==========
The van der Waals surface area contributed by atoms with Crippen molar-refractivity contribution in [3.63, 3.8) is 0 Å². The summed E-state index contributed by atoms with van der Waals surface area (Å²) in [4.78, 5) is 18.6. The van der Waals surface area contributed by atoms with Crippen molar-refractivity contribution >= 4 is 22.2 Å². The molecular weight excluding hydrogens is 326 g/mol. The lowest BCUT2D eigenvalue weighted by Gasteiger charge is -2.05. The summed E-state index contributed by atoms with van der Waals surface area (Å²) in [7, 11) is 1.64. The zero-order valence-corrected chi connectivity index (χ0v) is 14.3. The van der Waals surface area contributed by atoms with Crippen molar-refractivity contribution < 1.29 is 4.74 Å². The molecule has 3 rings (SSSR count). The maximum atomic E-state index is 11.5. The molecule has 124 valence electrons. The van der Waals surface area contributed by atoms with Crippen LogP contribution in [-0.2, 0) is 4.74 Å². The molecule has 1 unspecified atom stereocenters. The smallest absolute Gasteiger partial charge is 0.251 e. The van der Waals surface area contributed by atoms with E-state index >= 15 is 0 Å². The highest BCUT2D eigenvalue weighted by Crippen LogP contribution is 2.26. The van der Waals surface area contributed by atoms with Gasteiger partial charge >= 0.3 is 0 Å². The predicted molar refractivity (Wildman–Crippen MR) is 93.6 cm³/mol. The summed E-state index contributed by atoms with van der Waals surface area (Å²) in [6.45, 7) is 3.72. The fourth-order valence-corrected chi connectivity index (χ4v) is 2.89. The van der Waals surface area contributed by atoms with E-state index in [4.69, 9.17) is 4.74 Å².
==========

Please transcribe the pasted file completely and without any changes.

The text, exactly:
The van der Waals surface area contributed by atoms with Crippen molar-refractivity contribution in [3.63, 3.8) is 0 Å². The summed E-state index contributed by atoms with van der Waals surface area (Å²) in [4.78, 5) is 18.6. The van der Waals surface area contributed by atoms with Crippen molar-refractivity contribution >= 4 is 22.2 Å². The molecular weight excluding hydrogens is 326 g/mol. The lowest BCUT2D eigenvalue weighted by Gasteiger charge is -2.05. The summed E-state index contributed by atoms with van der Waals surface area (Å²) in [7, 11) is 1.64. The zero-order valence-corrected chi connectivity index (χ0v) is 14.3. The van der Waals surface area contributed by atoms with Crippen molar-refractivity contribution < 1.29 is 4.74 Å². The molecule has 3 rings (SSSR count). The maximum atomic E-state index is 11.5. The molecule has 124 valence electrons. The van der Waals surface area contributed by atoms with Crippen LogP contribution in [-0.2, 0) is 4.74 Å². The molecule has 1 unspecified atom stereocenters. The smallest absolute Gasteiger partial charge is 0.251 e. The van der Waals surface area contributed by atoms with E-state index >= 15 is 0 Å². The highest BCUT2D eigenvalue weighted by Crippen LogP contribution is 2.26. The van der Waals surface area contributed by atoms with Gasteiger partial charge >= 0.3 is 0 Å². The predicted molar refractivity (Wildman–Crippen MR) is 93.6 cm³/mol. The summed E-state index contributed by atoms with van der Waals surface area (Å²) in [6.45, 7) is 3.72. The fourth-order valence-corrected chi connectivity index (χ4v) is 2.89. The van der Waals surface area contributed by atoms with E-state index in [4.69, 9.17) is 4.74 Å².